Artist and 2017 Distinguished Alumna Lisa Reihana is currently representing New Zealand at the 57th Venice Biennale in Italy with a panoramic video installation entitled Emissaries. It is her most ambitious project in a long, illustrious and innovative career with digital media. Ten years in the making, Emissaries is a remarkably complex digital animation that has undergone a number of modifications for the Biennale since it was last shown in Auckland, including incorporating Aboriginal figures.
Printed by Theo Schoon in Kees Hos’s studio in Auckland in 1965, this collograph was made by gluing the cut-out patterns onto wood, and then applying ink with a paintbrush before pressing paper down on top. Captured by Bauhaus ideas which emphasised the equality of art and craft, Schoon had studied only briefly at the Rotterdam Art Academy and Canterbury College School of Art, before beginning his own journey of intrepid exploration of artistic media.
As well as meaning a destroyer of religious images or sacred images, the word “iconoclast” can be used to describe a person who contravenes established or traditional principles and laws. A champion of vernacular design in architecture who has lived in Massachusetts since 1958, Maurice Smith has been described as “too radical for [New Zealand’s] conservative establishment” by his former colleague Tony Watkins.
Two Auckland brothers, John and Charles Tole, are the northern equivalent of Rita Angus. Neither of them had any formal art school training although they both associated with the Elam painter John Weeks (1886-1975). The Tole brothers lived together at 12 Seaview Road in Remuera and developed their own credo in art which they revealed to University of Auckland’s Kurt von Meier in 1964: “We have always been intensely interested in modern developments in style and technique, yet we think these elements should not be arbitrarily or consciously striven for but should emerge and flow freely from the subject matter and from the artist’s creative intuition towards the expression and communication of his message.”
It was in the mid-1960s that Barbara Tuck studied at the University’s Elam School of Fine Arts. And during her time at art school, Tuck developed her skills and stylistic approach to art. Fifty years on, this style combines multiple narratives, aerial perspectives and eye-catching, dreamy colours. Her heady landscapes are magically mystical, glinting at magpie onlookers.
The emergence in the 1950s of Gordon Walters as one of our most important pioneers of abstract art, along with the likes of Don Peebles and Milan Mrkusich, signalled an important cultural transition in New Zealand. As critic Francis Pound has argued, it was a shift away from the literary influences of the nationalist landscape painters towards the flat planes of architecture and design, from the rustic countryside to urban modernism.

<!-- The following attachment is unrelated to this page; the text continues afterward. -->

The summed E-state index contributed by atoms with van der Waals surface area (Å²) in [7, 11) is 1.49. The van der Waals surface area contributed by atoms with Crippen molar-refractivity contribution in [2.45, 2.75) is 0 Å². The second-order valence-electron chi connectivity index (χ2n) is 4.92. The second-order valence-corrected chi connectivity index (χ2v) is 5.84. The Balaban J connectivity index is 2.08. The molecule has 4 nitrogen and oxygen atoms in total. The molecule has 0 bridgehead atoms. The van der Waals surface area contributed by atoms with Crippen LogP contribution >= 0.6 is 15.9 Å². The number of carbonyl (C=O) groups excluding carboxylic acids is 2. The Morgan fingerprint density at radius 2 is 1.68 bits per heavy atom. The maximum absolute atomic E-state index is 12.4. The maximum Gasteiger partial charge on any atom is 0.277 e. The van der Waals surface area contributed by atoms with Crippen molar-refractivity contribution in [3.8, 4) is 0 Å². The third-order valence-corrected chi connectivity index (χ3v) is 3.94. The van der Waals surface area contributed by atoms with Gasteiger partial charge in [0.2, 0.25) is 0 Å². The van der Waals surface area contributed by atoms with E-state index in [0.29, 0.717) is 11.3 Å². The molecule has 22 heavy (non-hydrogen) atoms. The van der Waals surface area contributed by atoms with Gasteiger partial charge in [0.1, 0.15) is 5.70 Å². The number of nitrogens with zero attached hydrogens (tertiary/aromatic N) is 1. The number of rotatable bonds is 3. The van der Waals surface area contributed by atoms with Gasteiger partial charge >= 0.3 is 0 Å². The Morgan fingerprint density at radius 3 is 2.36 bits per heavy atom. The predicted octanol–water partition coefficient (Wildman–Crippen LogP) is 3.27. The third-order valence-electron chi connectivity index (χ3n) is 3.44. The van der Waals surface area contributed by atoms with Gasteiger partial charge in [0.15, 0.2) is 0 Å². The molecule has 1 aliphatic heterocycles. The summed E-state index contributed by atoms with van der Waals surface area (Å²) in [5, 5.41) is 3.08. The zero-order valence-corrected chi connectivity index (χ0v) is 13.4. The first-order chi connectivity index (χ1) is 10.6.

Recalling Stephen Spielberg’s 1977 science fiction blockbuster Close Encounters of the Third Kind with its title, this large acrylic painting in ice-cream colours seems spookily familiar Maybe it is the vapid expression of the neatly coiffed fellow at centre? Resplendent in his walk Denys Watkins, Encounter of the Third Kind 2008, acrylic on linen, 1825 x 1525mm, The University of Auckland Art Collection shorts, sweatshirt and oversized sneakers, he seems proud to show off his hosing styles in the foreground. With his oversized head and tiny arms, he seems an earthly manifestation of something weird and otherworldly. He is way too alien to belong to the same species as the legions of smiling Dads who deploy garden equipment in the hardware store catalogues that populate the mailbox around Father’s Day. Despite his attempt to win us over with a grin, we can only pity him his lack of water pressure, as the thick sinuous snake of green that he grips overpromises and underdelivers.
Dame Robin White’s portrayals of New Zealand and the Pacific are instantly recognisable. Although the word is often overused, these are iconic images, especially because her subject matter is usually anything but. Rather than grand buildings and sweeping landscapes, she prefers quiet unassuming structures like the Maketu Fish’n Chip Shop or the Portobello Pub; simple architecture that is ubiquitous. But they’re always specific settings that bring a personal response to a place, usually including a local occupant, such as the painting of Sam Hunt at Bottle Creek that hangs in the General Library, or the more autobiographical This is me at Kaitangata. They remind us that these are social places used by people and bring a human scale to the landscape. Mana Railway Station continues in this vein and perhaps pays homage to the famous painting of Cass railway station by Rita Angus, an artist whose clarity of depiction was an important influence on White.
Established in 1964 by Auckland gallerist Kees Hos and philanthropist Dr Walter Auburn, the New Zealand Print Council flourished for over a decade before slowly going into eclipse. Guaranteed exhibitions in the nation’s major public galleries as members, artists quickly joined. Mervyn Williams, a Whakatane-born artist who had studied painting at Elam part-time in 1957 and 1958, but who never completed his diploma, was one of the first to take up membership. Working as a dinnerware designer for Crown Lynn in West Auckland alongside Frank Carpay, he had met immigrant artist Ted Dutch who taught him how to make serigraphs or silkscreen prints.
Living and working in Italy for six months in 1984 immersed Jane Zusters in the NeoExpressionist works of the Italian artists of the Transavant-guardia as well as the triptych format of the Renaissance altar painting. In particular she admired the success that Mimmo Paladino had in establishing the connections between disparate elements in the same painting.